The Journal The Authority on Global Business in Japan

The 2018 Tax Reform Proposals were released in Decem­ber 2017, and the rules relating to Japan Inheritance Tax (IHT) and Gift Tax were amended to reduce the burden for non-Japanese nationals who are long-term residents.

Japan has long treated non-Japanese nationals the same as Japanese nationals when it comes to inheritance and gift taxes, even though the circumstances behind and sources of their accumulated wealth can be vastly different.

Increasingly, mobile high-net-worth Japanese nationals sought to take advantage of this and remove their offshore assets from the scope of these taxes by moving them abroad. In the past, five years spent outside the country could mean that offshore assets gifted to your children would not be taxed by Japan.

Recognizing that the rules did not fit the purpose, and as part of an ongoing drive to increase the tax authority’s ability to levy tax on overseas assets, the rules were amended in 2017 to lengthen the period an individual must be out of the coun­try from five years to 10. But this was targeted at Japanese nationals, and it proved an obstacle for Japanese companies trying to attract senior executives from overseas. So, a carve-out was introduced for “short-term domiciled” non-Japanese nationals (those that had domicile in Japan for fewer than 10 of the 15 years prior to the gift or inheritance date).

Non-Japanese nationals who did not meet the narrow criteria for being temporarily domiciled were once again treated in the same way as Japanese nationals and subject to the widened scope. This meant that, technically, for 10 years after these “long-term” foreign nationals left Japan, their heirs or people they gifted assets to would still have a liability to IHT or Gift Tax in Japan on overseas property received.

The 2018 Tax Reform, to be enforced from April 1, ­seeks to redress this imbalance and encourage senior executives and entrepreneurs to stay in Japan for longer periods by introducing a further exemption.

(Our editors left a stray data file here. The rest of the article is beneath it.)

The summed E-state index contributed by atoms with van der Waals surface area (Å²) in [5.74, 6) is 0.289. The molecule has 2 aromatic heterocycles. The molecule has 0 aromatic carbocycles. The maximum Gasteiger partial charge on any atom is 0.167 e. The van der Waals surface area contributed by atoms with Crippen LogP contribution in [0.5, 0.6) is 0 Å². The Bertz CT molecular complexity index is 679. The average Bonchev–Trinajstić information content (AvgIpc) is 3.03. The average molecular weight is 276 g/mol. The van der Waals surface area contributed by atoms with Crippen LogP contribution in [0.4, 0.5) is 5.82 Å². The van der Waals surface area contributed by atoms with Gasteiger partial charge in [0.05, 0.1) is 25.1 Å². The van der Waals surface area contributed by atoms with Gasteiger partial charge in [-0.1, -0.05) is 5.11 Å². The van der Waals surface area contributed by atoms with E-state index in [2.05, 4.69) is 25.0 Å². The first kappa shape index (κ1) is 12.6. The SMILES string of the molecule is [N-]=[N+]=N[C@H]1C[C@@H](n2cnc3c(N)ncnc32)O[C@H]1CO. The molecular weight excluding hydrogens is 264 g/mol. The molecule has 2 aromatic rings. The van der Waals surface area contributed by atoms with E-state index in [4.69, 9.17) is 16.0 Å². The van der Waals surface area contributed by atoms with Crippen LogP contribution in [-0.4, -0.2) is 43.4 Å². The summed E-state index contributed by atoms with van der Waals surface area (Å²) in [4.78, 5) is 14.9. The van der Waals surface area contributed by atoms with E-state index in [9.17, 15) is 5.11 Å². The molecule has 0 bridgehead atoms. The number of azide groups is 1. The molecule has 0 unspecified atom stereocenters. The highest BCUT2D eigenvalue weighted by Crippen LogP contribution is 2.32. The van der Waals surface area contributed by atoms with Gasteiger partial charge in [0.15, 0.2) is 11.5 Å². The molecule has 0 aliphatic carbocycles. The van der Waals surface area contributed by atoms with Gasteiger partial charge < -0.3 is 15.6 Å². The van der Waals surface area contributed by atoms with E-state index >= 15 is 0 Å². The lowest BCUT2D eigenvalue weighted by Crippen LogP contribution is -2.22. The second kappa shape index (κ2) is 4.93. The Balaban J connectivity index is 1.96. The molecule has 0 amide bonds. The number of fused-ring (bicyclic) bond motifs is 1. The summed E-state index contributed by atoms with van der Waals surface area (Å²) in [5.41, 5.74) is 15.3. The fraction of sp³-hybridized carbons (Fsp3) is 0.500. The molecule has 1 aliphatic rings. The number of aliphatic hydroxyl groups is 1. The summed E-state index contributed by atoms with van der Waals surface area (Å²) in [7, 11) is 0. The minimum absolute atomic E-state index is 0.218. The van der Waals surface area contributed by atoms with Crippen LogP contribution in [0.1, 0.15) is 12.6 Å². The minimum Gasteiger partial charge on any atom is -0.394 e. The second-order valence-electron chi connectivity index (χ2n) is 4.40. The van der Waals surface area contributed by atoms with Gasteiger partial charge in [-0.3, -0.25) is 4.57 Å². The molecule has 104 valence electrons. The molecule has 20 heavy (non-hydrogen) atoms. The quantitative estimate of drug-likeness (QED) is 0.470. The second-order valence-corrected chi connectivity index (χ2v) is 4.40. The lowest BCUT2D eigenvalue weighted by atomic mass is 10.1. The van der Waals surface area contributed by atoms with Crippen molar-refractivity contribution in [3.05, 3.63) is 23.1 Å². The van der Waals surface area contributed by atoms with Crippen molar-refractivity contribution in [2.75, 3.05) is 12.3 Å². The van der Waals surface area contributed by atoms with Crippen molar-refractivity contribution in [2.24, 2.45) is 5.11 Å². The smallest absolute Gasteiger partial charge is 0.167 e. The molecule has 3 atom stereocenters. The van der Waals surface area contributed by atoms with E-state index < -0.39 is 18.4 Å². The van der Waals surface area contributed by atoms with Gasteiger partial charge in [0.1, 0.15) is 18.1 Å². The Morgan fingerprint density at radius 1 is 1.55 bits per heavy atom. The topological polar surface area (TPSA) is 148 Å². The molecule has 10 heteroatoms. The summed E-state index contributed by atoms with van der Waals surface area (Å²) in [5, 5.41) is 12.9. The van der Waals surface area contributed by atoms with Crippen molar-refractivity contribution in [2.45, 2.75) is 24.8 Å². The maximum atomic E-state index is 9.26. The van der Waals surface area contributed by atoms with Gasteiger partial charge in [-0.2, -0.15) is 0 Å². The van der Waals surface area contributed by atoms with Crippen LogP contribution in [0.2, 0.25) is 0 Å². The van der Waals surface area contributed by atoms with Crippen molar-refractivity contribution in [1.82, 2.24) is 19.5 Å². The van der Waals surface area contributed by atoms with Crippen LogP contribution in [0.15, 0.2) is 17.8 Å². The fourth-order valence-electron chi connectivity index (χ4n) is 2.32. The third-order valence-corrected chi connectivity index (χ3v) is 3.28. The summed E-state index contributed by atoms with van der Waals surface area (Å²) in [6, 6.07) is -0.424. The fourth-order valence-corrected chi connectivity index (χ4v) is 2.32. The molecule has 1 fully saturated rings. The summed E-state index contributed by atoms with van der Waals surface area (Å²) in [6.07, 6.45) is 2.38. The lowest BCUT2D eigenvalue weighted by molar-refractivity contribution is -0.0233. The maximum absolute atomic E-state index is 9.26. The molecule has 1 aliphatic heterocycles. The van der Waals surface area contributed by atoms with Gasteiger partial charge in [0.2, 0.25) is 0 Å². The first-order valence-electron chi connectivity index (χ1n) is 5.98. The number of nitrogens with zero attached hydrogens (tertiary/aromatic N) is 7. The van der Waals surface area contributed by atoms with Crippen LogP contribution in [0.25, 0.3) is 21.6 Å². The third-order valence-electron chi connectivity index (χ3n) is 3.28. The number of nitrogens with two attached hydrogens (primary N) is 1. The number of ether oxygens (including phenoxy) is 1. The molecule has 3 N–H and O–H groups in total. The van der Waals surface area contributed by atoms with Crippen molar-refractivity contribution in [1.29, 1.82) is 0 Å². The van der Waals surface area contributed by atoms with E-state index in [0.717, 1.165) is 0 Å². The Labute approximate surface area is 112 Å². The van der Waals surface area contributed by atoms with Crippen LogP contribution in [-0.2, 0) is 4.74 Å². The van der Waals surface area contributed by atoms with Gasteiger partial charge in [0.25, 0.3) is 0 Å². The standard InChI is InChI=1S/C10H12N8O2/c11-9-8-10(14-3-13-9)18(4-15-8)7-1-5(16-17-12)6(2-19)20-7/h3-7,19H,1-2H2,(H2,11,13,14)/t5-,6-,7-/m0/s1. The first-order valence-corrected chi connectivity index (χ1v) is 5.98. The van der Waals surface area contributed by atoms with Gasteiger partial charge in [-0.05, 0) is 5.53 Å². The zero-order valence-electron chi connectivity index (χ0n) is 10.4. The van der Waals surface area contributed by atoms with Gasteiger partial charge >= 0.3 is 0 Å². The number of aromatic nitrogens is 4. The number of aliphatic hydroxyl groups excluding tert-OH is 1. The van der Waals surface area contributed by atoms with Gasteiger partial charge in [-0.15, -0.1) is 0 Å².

As with most pieces of legislation, the details are complex. But, it seeks to address the situation in which a non-Japanese national, after expatriating from Japan, gives a gift or be­queaths an inheritance to a foreign national with no domicile in Japan. If the expatriate had been domiciled in Japan for more than 10 of the 15 years prior to making the gift, then the overseas assets they gift or bequeath are out of the scope of Japan IHT and Gift Tax. Assets located in Japan are still subject to tax here.

This particular case is shown in blue in the accompanying chart.

An exception has been pro­posed to prevent non-Japanese nationals from benefitting by leaving Japan for a short period and making a gift while abroad. It has been proposed that if a non-Japanese national who is subject to the exemption returns to Japan within two years of their expatria­tion, gifts made during those two years to non-Japanese nationals with no domicile in Japan would still be subject to the rules currently in force (i.e., worldwide assets would be subject to taxation in Japan).

Although the new rules mean that the scope of Japan IHT and Gift Tax is slightly narrower for non-Japanese nationals after they leave Japan, care still must be taken to ensure that these rules apply to an individual’s particular circumstances. Therefore, advice should be sought when contemplating any asset transfers.

* Temporarily domiciled Visa status from Appendix Table 1 (other than Permanent resident and
Spouse of Japanese national), AND domiciled in Japan for fewer than 10 of previous 15 years
** Short-term domiciled foreign national Non-Japanese national, AND domiciled in Japan for fewer than 10 of previous 15 years
** Long-term domiciled foreign national Non-Japanese national, AND domiciled in Japan for more than 10 of previous 15 years


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Eiji Miura is a partner at Grant Thornton Japan